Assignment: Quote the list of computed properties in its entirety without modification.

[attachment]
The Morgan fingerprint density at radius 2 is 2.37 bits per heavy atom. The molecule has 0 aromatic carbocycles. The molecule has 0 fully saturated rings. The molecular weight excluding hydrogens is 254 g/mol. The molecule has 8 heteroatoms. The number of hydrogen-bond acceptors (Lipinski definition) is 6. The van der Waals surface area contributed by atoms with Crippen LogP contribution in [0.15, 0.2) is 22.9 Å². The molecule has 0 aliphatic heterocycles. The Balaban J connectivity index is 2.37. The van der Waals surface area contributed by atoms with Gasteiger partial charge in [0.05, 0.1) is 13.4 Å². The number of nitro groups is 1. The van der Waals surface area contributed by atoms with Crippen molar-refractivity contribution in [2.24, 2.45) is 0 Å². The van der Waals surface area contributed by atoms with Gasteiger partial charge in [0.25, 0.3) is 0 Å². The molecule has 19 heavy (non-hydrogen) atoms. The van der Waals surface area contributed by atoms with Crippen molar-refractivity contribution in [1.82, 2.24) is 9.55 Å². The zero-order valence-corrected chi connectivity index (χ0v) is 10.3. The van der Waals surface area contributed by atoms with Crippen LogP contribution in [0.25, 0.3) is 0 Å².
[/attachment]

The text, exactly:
The Morgan fingerprint density at radius 2 is 2.37 bits per heavy atom. The molecule has 0 aromatic carbocycles. The molecule has 0 fully saturated rings. The molecular weight excluding hydrogens is 254 g/mol. The molecule has 8 heteroatoms. The number of hydrogen-bond acceptors (Lipinski definition) is 6. The van der Waals surface area contributed by atoms with Crippen LogP contribution in [0.15, 0.2) is 22.9 Å². The molecule has 0 aliphatic heterocycles. The Balaban J connectivity index is 2.37. The van der Waals surface area contributed by atoms with Gasteiger partial charge in [0.05, 0.1) is 13.4 Å². The number of nitro groups is 1. The van der Waals surface area contributed by atoms with Crippen molar-refractivity contribution in [2.24, 2.45) is 0 Å². The van der Waals surface area contributed by atoms with Gasteiger partial charge in [0.25, 0.3) is 0 Å². The molecule has 19 heavy (non-hydrogen) atoms. The van der Waals surface area contributed by atoms with Crippen molar-refractivity contribution in [1.82, 2.24) is 9.55 Å². The zero-order valence-corrected chi connectivity index (χ0v) is 10.3. The van der Waals surface area contributed by atoms with Crippen LogP contribution in [0.25, 0.3) is 0 Å².